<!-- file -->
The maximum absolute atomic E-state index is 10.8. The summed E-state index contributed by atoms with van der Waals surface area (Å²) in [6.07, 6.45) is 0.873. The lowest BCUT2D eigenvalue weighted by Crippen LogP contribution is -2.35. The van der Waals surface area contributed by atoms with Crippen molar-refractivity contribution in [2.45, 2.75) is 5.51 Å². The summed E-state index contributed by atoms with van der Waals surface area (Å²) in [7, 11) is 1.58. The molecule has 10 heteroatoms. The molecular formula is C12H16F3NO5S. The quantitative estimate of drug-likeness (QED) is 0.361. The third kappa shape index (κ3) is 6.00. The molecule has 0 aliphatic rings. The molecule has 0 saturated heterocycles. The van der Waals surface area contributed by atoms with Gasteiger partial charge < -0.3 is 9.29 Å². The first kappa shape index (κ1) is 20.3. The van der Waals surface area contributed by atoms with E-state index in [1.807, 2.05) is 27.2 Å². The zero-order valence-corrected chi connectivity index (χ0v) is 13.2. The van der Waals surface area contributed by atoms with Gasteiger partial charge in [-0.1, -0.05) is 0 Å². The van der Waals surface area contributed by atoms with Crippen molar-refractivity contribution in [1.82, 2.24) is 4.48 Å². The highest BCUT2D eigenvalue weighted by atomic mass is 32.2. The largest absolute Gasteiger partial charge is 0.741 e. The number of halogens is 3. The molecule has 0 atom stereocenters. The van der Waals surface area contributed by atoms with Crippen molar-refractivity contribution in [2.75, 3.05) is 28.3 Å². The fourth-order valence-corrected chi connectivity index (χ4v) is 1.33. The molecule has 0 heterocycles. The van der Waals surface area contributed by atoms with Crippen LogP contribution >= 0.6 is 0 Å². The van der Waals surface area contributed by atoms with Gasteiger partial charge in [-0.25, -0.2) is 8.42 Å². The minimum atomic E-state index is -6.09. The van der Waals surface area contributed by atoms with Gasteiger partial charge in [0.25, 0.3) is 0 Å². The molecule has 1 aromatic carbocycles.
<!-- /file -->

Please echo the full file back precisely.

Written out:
The maximum absolute atomic E-state index is 10.8. The summed E-state index contributed by atoms with van der Waals surface area (Å²) in [6.07, 6.45) is 0.873. The lowest BCUT2D eigenvalue weighted by Crippen LogP contribution is -2.35. The van der Waals surface area contributed by atoms with Crippen molar-refractivity contribution in [2.45, 2.75) is 5.51 Å². The summed E-state index contributed by atoms with van der Waals surface area (Å²) in [7, 11) is 1.58. The molecule has 10 heteroatoms. The molecular formula is C12H16F3NO5S. The quantitative estimate of drug-likeness (QED) is 0.361. The third kappa shape index (κ3) is 6.00. The molecule has 0 aliphatic rings. The molecule has 0 saturated heterocycles. The van der Waals surface area contributed by atoms with Gasteiger partial charge < -0.3 is 9.29 Å². The first kappa shape index (κ1) is 20.3. The van der Waals surface area contributed by atoms with E-state index in [1.807, 2.05) is 27.2 Å². The zero-order valence-corrected chi connectivity index (χ0v) is 13.2. The van der Waals surface area contributed by atoms with Gasteiger partial charge in [-0.1, -0.05) is 0 Å². The van der Waals surface area contributed by atoms with Crippen molar-refractivity contribution in [1.82, 2.24) is 4.48 Å². The highest BCUT2D eigenvalue weighted by atomic mass is 32.2. The largest absolute Gasteiger partial charge is 0.741 e. The number of halogens is 3. The molecule has 0 atom stereocenters. The van der Waals surface area contributed by atoms with Crippen molar-refractivity contribution in [2.75, 3.05) is 28.3 Å². The fourth-order valence-corrected chi connectivity index (χ4v) is 1.33. The molecule has 0 heterocycles. The van der Waals surface area contributed by atoms with Crippen LogP contribution >= 0.6 is 0 Å². The van der Waals surface area contributed by atoms with Gasteiger partial charge in [-0.25, -0.2) is 8.42 Å². The minimum atomic E-state index is -6.09. The van der Waals surface area contributed by atoms with Gasteiger partial charge in [0.25, 0.3) is 0 Å². The molecule has 1 aromatic carbocycles.